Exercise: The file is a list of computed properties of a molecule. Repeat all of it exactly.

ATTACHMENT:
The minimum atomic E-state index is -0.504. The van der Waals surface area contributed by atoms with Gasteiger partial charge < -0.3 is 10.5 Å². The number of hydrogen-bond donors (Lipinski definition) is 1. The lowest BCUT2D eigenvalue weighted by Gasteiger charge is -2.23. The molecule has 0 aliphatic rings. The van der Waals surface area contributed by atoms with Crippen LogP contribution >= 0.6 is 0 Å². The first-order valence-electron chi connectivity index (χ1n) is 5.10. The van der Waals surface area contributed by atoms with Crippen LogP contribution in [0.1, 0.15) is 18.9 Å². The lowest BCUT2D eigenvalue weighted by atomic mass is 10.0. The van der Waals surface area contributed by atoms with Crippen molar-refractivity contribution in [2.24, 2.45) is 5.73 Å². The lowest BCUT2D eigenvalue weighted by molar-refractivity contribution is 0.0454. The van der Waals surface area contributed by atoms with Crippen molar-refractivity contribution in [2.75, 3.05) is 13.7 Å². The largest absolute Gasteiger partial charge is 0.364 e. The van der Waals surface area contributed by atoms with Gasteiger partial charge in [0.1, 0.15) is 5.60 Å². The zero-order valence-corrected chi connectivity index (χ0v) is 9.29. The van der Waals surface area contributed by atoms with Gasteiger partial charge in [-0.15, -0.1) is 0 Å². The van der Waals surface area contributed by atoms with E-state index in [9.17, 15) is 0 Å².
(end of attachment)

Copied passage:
The minimum atomic E-state index is -0.504. The van der Waals surface area contributed by atoms with Gasteiger partial charge < -0.3 is 10.5 Å². The number of hydrogen-bond donors (Lipinski definition) is 1. The lowest BCUT2D eigenvalue weighted by Gasteiger charge is -2.23. The molecule has 0 aliphatic rings. The van der Waals surface area contributed by atoms with Crippen LogP contribution >= 0.6 is 0 Å². The first-order valence-electron chi connectivity index (χ1n) is 5.10. The van der Waals surface area contributed by atoms with Crippen LogP contribution in [0.1, 0.15) is 18.9 Å². The lowest BCUT2D eigenvalue weighted by atomic mass is 10.0. The van der Waals surface area contributed by atoms with Crippen molar-refractivity contribution in [2.24, 2.45) is 5.73 Å². The lowest BCUT2D eigenvalue weighted by molar-refractivity contribution is 0.0454. The van der Waals surface area contributed by atoms with Crippen molar-refractivity contribution in [2.75, 3.05) is 13.7 Å². The largest absolute Gasteiger partial charge is 0.364 e. The van der Waals surface area contributed by atoms with Gasteiger partial charge in [0.1, 0.15) is 5.60 Å². The zero-order valence-corrected chi connectivity index (χ0v) is 9.29. The van der Waals surface area contributed by atoms with Gasteiger partial charge in [-0.15, -0.1) is 0 Å². The van der Waals surface area contributed by atoms with E-state index in [9.17, 15) is 0 Å².